Archetypes and Aliases

Those who pay attention to the Waincraft model may notice that, while there is the compendium listing many of the faces each of the Waincraft Powers have shown throughout pre-Christian Europe’s history, the actual beings themselves do not have any specific names other than epithets, invocatory phrases and archetypal titles. The purpose of this is two-fold, which I will explain below.

First, releasing the essence of the Powers from their prior European faces enables us, as worshipers, practitioners, and/or followers, to connect more deeply with the Powers that call us without much of the baggage that can often accompany prior associations. For example, though I originally encountered Her in the form and mask of Hertha/Nerthus, I found my relationship with and understanding of my Mother grew to a whole new level once I worked with her as simply Earth, because I could experience parts of Her that were not relevant to the Nerthus mask. Naming a thing gives it an identity, a place, a purpose, but it also limits that thing’s power, potentiality and relevance. An object can be anything your mind can imagine, but once a name starts being applied, suddenly that object is a broom, a stick, a human, a cat, and can never again be anything else. The more specific the name, the more limited the potentiality. Bob and Sue can both be human, but they can never be Larry*, can never fill the unique place in existence that was made for Larry, and if they attempted to, they would be failing to honor their own unique places, their own orthopsychies.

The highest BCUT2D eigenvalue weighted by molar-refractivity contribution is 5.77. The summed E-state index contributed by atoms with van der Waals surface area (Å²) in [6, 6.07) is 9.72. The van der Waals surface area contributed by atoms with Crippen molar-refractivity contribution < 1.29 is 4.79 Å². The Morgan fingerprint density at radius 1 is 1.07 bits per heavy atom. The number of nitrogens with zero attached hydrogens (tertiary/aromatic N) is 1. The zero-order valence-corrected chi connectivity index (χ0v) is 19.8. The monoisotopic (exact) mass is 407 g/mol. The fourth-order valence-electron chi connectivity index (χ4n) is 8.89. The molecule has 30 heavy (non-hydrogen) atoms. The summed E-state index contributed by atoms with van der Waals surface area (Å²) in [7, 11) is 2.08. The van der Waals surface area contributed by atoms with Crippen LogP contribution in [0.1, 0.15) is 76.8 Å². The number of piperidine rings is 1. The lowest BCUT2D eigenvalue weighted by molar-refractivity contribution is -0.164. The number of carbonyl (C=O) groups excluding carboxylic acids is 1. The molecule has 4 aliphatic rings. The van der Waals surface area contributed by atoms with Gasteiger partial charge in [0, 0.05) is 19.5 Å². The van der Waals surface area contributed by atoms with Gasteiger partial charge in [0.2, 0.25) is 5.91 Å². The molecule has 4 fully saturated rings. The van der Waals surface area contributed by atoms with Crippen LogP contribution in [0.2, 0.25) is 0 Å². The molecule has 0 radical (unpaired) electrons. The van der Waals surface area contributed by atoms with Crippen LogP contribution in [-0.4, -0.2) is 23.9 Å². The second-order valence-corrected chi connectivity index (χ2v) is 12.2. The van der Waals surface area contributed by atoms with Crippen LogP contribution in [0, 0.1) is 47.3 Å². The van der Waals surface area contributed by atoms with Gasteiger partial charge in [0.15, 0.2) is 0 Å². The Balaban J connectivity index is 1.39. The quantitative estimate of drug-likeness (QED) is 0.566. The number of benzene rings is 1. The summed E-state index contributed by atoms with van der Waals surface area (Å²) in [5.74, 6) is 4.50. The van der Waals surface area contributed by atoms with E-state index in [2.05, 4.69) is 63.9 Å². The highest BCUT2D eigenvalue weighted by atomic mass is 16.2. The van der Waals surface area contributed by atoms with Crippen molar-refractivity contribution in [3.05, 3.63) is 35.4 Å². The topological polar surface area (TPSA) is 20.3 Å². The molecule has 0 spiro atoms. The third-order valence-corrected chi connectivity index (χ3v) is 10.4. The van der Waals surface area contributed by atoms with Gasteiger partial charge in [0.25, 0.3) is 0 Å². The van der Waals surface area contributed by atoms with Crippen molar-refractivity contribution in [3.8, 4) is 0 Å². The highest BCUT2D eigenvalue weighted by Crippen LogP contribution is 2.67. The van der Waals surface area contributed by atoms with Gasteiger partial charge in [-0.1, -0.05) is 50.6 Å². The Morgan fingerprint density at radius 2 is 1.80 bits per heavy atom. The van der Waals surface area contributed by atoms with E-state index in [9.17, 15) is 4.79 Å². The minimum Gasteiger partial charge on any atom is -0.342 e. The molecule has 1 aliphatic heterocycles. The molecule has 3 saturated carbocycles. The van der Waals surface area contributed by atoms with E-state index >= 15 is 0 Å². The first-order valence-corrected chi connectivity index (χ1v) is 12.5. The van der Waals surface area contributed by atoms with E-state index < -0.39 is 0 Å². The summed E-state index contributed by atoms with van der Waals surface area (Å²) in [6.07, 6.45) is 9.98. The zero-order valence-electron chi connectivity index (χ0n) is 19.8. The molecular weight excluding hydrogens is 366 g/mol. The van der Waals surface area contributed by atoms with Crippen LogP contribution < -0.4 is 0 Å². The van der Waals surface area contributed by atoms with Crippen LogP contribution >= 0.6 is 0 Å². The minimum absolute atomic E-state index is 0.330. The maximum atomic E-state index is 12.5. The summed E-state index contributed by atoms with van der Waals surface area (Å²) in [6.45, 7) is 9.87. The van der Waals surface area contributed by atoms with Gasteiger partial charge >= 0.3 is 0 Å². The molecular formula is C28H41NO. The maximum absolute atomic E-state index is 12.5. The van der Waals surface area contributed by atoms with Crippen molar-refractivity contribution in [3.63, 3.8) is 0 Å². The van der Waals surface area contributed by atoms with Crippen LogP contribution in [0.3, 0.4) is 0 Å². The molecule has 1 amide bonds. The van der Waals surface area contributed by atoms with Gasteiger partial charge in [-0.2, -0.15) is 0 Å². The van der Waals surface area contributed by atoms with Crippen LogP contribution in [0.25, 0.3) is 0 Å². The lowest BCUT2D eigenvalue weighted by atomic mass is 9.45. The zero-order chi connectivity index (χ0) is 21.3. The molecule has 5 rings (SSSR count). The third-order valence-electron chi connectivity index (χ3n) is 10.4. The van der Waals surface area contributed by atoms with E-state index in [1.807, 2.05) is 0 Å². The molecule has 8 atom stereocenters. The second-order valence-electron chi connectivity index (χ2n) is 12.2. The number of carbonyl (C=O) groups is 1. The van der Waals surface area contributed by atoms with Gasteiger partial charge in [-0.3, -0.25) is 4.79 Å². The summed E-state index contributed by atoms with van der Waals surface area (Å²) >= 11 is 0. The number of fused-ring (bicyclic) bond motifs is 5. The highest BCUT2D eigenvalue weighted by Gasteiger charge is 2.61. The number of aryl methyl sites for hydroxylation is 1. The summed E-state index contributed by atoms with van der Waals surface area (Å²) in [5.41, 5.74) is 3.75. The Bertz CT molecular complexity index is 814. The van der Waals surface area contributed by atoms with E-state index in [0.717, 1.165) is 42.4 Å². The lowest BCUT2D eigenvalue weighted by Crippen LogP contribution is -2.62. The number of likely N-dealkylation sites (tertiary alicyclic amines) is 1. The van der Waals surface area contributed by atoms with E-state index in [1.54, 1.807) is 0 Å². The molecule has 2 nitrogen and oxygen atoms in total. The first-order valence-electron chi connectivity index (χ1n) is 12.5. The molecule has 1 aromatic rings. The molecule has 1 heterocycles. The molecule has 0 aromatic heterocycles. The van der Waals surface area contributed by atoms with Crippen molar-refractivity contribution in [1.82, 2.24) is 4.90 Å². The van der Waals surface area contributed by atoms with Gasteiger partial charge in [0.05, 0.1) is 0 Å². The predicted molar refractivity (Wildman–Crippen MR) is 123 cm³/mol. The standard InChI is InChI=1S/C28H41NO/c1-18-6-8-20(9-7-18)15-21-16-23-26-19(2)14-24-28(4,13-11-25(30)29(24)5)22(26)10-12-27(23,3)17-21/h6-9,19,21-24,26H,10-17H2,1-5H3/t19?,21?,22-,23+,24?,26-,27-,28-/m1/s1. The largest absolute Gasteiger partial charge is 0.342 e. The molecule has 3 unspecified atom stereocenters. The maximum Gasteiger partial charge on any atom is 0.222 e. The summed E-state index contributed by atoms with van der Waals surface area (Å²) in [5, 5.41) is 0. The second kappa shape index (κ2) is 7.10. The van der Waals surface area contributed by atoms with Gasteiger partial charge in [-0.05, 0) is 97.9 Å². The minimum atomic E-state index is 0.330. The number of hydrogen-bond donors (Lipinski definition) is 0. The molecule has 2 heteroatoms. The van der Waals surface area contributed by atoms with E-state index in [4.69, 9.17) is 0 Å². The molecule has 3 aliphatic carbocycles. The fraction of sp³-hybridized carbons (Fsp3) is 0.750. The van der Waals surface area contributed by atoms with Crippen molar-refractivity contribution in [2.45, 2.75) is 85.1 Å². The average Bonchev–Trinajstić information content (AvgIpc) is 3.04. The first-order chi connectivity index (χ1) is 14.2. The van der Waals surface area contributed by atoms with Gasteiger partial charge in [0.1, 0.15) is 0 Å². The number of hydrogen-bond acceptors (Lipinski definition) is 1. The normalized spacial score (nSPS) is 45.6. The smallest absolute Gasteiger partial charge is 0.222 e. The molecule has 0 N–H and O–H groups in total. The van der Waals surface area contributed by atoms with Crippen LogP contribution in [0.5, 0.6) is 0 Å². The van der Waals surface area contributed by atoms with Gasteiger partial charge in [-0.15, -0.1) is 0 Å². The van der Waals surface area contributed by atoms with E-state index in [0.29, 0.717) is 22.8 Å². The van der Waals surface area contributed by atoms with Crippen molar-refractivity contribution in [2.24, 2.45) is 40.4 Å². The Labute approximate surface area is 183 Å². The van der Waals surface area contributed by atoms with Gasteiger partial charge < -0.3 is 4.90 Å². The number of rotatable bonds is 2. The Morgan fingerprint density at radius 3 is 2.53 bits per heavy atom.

Second, the lack of definitive connections to specific cultural pantheons enables a follower to adapt the Waincraft model to their own cultural and geographic backgrounds. If the aforementioned Bob wanted to work with the Lord of the Mountain in a Gaelic context, he could seek out the Storm Lord in his mask of An Dagda; he could also work with Thor in a Norse context; or Perun the Russian, Ukko the Finn, Tiermes the Sámi, or even just his closest major mountain (if he lived in Washington state, for example, he might call upon Talol [Rainier/Tacoma], or Loowit [St. Helens]). Each of these would necessarily flavor the interactions Bob has with his Storm Lord according to their mask.

Thus, the intentional lack of naming in Waincraft is a vital part of its framework. What names are given the Powers are purposefully vague and archetypal in the recognition that every person’s need and experience of the Powers will vary as they embrace their own orthopsychy.

* I am not referring here to persons who may experience or prefer different genders, identities and/or social niches from those assigned to them externally, but to the internal essence each individual carries. A tree may dream of growing legs and traveling the world, but its options are limited by its essence, and, to a lesser extent, the form that essence creates.